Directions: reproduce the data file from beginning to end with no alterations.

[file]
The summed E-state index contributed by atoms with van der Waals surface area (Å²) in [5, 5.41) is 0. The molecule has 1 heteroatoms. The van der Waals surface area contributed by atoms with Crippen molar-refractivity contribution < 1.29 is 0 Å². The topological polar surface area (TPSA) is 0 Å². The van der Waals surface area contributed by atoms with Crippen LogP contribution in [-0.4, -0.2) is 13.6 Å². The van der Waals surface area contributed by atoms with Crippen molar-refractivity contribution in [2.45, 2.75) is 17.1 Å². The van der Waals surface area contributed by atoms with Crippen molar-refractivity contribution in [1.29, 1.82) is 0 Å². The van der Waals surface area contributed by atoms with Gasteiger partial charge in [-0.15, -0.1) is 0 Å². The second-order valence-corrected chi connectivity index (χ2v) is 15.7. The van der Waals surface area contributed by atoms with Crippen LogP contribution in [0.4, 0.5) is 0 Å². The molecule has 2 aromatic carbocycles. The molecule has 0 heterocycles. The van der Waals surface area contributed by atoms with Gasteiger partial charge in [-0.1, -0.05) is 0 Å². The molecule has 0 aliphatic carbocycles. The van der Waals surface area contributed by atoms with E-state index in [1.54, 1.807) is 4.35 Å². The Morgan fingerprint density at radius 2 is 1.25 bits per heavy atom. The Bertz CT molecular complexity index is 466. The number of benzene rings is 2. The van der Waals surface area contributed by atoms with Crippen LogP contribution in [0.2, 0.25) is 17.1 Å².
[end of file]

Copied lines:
The summed E-state index contributed by atoms with van der Waals surface area (Å²) in [5, 5.41) is 0. The molecule has 1 heteroatoms. The van der Waals surface area contributed by atoms with Crippen molar-refractivity contribution < 1.29 is 0 Å². The topological polar surface area (TPSA) is 0 Å². The van der Waals surface area contributed by atoms with Crippen LogP contribution in [-0.4, -0.2) is 13.6 Å². The van der Waals surface area contributed by atoms with Crippen molar-refractivity contribution in [2.45, 2.75) is 17.1 Å². The van der Waals surface area contributed by atoms with Crippen molar-refractivity contribution in [1.29, 1.82) is 0 Å². The van der Waals surface area contributed by atoms with Gasteiger partial charge in [-0.15, -0.1) is 0 Å². The second-order valence-corrected chi connectivity index (χ2v) is 15.7. The van der Waals surface area contributed by atoms with Crippen LogP contribution in [0.4, 0.5) is 0 Å². The molecule has 2 aromatic carbocycles. The molecule has 0 heterocycles. The van der Waals surface area contributed by atoms with Gasteiger partial charge in [-0.1, -0.05) is 0 Å². The molecule has 0 aliphatic carbocycles. The van der Waals surface area contributed by atoms with E-state index in [1.54, 1.807) is 4.35 Å². The Morgan fingerprint density at radius 2 is 1.25 bits per heavy atom. The Bertz CT molecular complexity index is 466. The number of benzene rings is 2. The van der Waals surface area contributed by atoms with Crippen LogP contribution in [0.2, 0.25) is 17.1 Å².